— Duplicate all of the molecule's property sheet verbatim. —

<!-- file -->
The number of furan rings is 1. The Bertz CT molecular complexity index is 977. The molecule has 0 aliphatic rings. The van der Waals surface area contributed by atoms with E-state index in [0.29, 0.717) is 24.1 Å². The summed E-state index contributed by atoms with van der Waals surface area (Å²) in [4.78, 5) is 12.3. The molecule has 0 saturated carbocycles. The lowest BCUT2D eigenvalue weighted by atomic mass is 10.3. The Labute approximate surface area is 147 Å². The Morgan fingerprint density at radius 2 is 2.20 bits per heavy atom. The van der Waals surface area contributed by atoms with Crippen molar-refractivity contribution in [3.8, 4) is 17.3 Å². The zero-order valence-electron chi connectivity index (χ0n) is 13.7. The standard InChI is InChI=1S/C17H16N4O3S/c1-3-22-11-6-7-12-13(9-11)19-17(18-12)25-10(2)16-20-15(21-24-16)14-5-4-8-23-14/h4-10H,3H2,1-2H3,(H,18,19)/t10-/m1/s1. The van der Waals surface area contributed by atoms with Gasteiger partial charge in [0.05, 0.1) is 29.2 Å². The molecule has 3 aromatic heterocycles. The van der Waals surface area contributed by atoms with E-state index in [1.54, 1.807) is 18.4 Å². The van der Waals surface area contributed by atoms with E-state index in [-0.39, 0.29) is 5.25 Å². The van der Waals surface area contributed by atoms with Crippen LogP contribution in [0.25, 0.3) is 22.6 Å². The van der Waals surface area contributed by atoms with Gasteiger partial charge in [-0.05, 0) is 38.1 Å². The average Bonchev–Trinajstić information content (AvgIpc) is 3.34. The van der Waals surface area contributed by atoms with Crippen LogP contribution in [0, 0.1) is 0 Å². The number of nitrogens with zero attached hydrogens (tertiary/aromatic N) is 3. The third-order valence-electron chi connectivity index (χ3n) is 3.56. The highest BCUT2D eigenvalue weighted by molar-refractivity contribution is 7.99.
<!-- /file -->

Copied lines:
The number of furan rings is 1. The Bertz CT molecular complexity index is 977. The molecule has 0 aliphatic rings. The van der Waals surface area contributed by atoms with E-state index in [0.29, 0.717) is 24.1 Å². The summed E-state index contributed by atoms with van der Waals surface area (Å²) in [4.78, 5) is 12.3. The molecule has 0 saturated carbocycles. The lowest BCUT2D eigenvalue weighted by atomic mass is 10.3. The Labute approximate surface area is 147 Å². The Morgan fingerprint density at radius 2 is 2.20 bits per heavy atom. The van der Waals surface area contributed by atoms with Crippen molar-refractivity contribution in [3.8, 4) is 17.3 Å². The zero-order valence-electron chi connectivity index (χ0n) is 13.7. The standard InChI is InChI=1S/C17H16N4O3S/c1-3-22-11-6-7-12-13(9-11)19-17(18-12)25-10(2)16-20-15(21-24-16)14-5-4-8-23-14/h4-10H,3H2,1-2H3,(H,18,19)/t10-/m1/s1. The van der Waals surface area contributed by atoms with Gasteiger partial charge in [0.05, 0.1) is 29.2 Å². The molecule has 3 aromatic heterocycles. The van der Waals surface area contributed by atoms with E-state index in [1.54, 1.807) is 18.4 Å². The van der Waals surface area contributed by atoms with E-state index in [-0.39, 0.29) is 5.25 Å². The van der Waals surface area contributed by atoms with Crippen LogP contribution in [0.25, 0.3) is 22.6 Å². The van der Waals surface area contributed by atoms with Gasteiger partial charge in [-0.05, 0) is 38.1 Å². The average Bonchev–Trinajstić information content (AvgIpc) is 3.34. The van der Waals surface area contributed by atoms with Crippen LogP contribution in [0, 0.1) is 0 Å². The number of nitrogens with zero attached hydrogens (tertiary/aromatic N) is 3. The third-order valence-electron chi connectivity index (χ3n) is 3.56. The highest BCUT2D eigenvalue weighted by molar-refractivity contribution is 7.99.